Perhaps goaded by the liberal theta waves now pulsating from Washington, same-sex marriage advocates have won an unprecedented number of victories in recent weeks.
The avalanche began in April when the Iowa Supreme Court struck down a state law protecting the historical definition of marriage. Since then, Vermont, Connecticut, and Maine have approved same-sex marriage through legislative act. The New Hampshire House approved similar legislation last week, although it's unclear whether Gov. John Lynch, a Democrat, will sign it.
The flurry of triumphs for homosexual marriage supporters has, predictably, led to renewed calls from liberal Republicans to scuttle the party's stance on the issue.
Former New Jersey Gov. Christine Todd Whitman, for instance, recently urged the GOP to scrub traditional marriage from its platform or face the political consequences. Steve Schmidt, a political advisor for John McCain's presidential bid last year, gave a similar prognosis. He said the issue is alienating Republicans' chances of capturing young voters and northeastern states.
Ignored in both Whitman and Schmidt's analysis are the 30 states that have already amended their constitutions to protect the traditional understanding of marriage. Although much ado has been made about the democratic approval of same-sex marriage in recent weeks, states with marriage amendments have put the issue to a direct vote of the people, with an average victory margin around 75 percent.
The wins haven't all been in conservative Sun Belt states, either. Voters in California, Oregon, Nevada, Colorado, Florida, Ohio, Wisconsin, and Michigan — all states that broke for Obama in 2008 — have approved traditional marriage amendments.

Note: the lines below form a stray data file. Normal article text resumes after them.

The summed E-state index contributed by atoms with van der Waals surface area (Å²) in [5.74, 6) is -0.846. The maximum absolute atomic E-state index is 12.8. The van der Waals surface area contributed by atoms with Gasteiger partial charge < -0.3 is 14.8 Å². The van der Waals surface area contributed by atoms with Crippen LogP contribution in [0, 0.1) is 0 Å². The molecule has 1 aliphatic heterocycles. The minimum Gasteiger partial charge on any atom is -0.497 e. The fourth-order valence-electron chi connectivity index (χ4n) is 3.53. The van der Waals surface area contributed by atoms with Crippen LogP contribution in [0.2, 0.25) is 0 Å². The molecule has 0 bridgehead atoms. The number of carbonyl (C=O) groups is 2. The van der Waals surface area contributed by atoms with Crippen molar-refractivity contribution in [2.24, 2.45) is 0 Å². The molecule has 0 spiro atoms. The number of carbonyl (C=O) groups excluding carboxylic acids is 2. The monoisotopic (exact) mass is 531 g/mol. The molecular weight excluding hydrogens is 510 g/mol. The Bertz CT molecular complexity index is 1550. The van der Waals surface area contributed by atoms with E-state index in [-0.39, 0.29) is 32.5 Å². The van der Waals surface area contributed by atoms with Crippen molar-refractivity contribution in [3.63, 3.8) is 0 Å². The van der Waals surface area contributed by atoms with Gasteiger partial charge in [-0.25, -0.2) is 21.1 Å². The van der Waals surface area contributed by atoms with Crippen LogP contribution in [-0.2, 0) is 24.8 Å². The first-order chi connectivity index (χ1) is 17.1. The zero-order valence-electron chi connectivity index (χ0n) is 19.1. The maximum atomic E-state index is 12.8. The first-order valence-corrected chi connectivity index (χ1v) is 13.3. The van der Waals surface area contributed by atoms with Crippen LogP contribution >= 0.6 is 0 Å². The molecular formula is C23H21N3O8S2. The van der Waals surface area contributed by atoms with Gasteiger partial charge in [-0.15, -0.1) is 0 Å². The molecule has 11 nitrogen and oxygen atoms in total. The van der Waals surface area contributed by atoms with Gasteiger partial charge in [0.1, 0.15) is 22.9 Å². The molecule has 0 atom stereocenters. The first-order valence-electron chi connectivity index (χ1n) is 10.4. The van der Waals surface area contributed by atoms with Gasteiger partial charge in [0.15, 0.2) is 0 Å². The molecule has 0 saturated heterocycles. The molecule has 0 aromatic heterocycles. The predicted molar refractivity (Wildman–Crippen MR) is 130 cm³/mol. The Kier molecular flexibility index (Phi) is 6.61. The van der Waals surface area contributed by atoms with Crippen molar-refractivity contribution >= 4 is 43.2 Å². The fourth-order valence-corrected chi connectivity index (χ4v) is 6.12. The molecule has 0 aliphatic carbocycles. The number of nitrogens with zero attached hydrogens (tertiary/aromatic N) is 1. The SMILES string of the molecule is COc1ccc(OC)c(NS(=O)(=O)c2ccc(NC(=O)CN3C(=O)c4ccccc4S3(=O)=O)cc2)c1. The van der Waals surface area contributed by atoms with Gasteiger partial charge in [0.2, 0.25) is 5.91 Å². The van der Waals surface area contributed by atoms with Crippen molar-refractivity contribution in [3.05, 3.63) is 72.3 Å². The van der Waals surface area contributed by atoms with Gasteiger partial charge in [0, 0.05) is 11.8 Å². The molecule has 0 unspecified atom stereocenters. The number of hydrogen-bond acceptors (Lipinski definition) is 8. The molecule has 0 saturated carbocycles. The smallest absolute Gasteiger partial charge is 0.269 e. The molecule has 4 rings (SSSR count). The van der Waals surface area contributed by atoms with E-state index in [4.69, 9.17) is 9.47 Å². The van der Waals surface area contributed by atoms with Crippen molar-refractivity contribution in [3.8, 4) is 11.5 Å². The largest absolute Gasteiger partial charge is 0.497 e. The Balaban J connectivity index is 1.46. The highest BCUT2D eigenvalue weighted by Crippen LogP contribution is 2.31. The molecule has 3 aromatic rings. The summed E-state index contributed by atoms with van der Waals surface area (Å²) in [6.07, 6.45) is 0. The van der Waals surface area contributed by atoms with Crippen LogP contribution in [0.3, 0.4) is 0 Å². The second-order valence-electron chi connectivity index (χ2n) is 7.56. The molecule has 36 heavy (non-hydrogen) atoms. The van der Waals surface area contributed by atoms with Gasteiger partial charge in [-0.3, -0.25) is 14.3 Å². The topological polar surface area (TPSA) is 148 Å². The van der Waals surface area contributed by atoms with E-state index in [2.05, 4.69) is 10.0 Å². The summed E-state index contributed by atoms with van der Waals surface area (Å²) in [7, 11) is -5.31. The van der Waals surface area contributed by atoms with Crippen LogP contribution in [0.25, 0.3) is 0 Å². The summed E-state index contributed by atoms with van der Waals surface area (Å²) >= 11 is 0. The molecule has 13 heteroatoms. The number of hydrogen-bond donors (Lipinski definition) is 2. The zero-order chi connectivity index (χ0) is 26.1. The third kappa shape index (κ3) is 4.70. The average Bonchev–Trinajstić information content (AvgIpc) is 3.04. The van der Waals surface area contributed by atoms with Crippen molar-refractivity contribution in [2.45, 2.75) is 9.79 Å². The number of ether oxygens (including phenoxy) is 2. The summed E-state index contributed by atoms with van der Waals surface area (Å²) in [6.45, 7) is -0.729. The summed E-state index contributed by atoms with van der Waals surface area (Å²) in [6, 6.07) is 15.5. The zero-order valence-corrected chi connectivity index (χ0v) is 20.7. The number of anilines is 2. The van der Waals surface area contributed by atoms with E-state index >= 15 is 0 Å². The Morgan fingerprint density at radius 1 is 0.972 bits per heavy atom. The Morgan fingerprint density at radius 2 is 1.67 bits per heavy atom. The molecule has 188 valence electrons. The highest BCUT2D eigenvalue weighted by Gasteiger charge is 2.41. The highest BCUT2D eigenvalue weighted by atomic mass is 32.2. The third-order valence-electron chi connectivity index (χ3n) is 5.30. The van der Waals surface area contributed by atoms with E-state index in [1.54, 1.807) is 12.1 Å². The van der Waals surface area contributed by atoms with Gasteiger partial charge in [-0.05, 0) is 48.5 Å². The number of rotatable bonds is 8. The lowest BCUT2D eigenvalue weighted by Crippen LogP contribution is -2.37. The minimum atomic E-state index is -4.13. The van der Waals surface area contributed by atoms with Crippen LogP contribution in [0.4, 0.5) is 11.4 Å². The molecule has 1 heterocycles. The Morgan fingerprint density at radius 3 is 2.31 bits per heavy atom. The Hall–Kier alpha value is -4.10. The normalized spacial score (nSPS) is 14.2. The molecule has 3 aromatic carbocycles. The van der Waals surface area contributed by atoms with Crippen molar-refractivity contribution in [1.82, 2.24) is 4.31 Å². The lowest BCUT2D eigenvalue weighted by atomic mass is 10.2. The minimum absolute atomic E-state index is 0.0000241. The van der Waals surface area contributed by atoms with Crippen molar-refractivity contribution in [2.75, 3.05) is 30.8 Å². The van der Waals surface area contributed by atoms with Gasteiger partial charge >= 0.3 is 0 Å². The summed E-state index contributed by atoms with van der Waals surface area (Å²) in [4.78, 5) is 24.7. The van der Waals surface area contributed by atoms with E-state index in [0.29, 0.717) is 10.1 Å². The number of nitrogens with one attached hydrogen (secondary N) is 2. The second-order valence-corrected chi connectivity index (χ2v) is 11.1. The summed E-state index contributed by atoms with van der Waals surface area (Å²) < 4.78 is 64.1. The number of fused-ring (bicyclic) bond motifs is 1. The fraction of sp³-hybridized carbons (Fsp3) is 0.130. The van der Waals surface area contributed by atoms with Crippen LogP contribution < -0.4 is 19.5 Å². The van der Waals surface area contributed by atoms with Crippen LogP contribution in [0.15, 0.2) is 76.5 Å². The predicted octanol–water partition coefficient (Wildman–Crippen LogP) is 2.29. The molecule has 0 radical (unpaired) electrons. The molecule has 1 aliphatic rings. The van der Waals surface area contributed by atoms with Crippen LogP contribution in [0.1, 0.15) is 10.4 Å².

In fact, aside from the anomaly of Iowa and California (both made possible by judicial fiat), the northeast is the only region of the country to see a successful push for same-sex marriage. The issue often fares better on the ballot in blue states than do GOP candidates. So why the push to wipe it from the party's agenda?
Liberal Republicans point to shifting polling data. During the last decade, they say, national surveys have shown a gradual erosion of support for traditional marriage, and that bodes ill for the party's future.
In some ways, that's an accurate assessment. In 2008, Gallup reported that 40 percent of Americans said homosexual marriage should be recognized as equal to traditional marriage, compared with one in four Americans in 1996. But the poll also showed that public support for same-sex marriage was higher in 2004 than it is today, and that support has fluctuated between 37 percent and 46 percent during the last four years.
Clearly, the nation isn't seeing a tsunami-level shift on the marriage issue, although polling shows a gradual shift toward the left. That's true for many positions advocated by the GOP, however. If the Republican Party forfeits its position on homosexual marriage in response to negative survey data, then it should toss most of its agenda, because current polling puts the GOP, across the board, in the toilet.
A better option is to remain true to the foundational principles of conservatism, of which traditional marriage and family are a critical plank. Conservatives can do a better job of nuancing the issue, but they should never forfeit the principle itself.
In addition, strict political pragmatists should consider that traditional marriage remains a strong winner at the state level, even in reliably blue states. California has twice approved protections for traditional marriage, the second time after the state Supreme Court ruled that defining marriage as traditionally understood is unconstitutional. The amendment garnered far more support than John McCain's paltry showing in the Big Enchilada.
The GOP needs to do some soul searching, no doubt. Part of that should be the acknowledgment that social conservatism in general, and marriage protection in particular, is not responsible for the party's fading fortunes.
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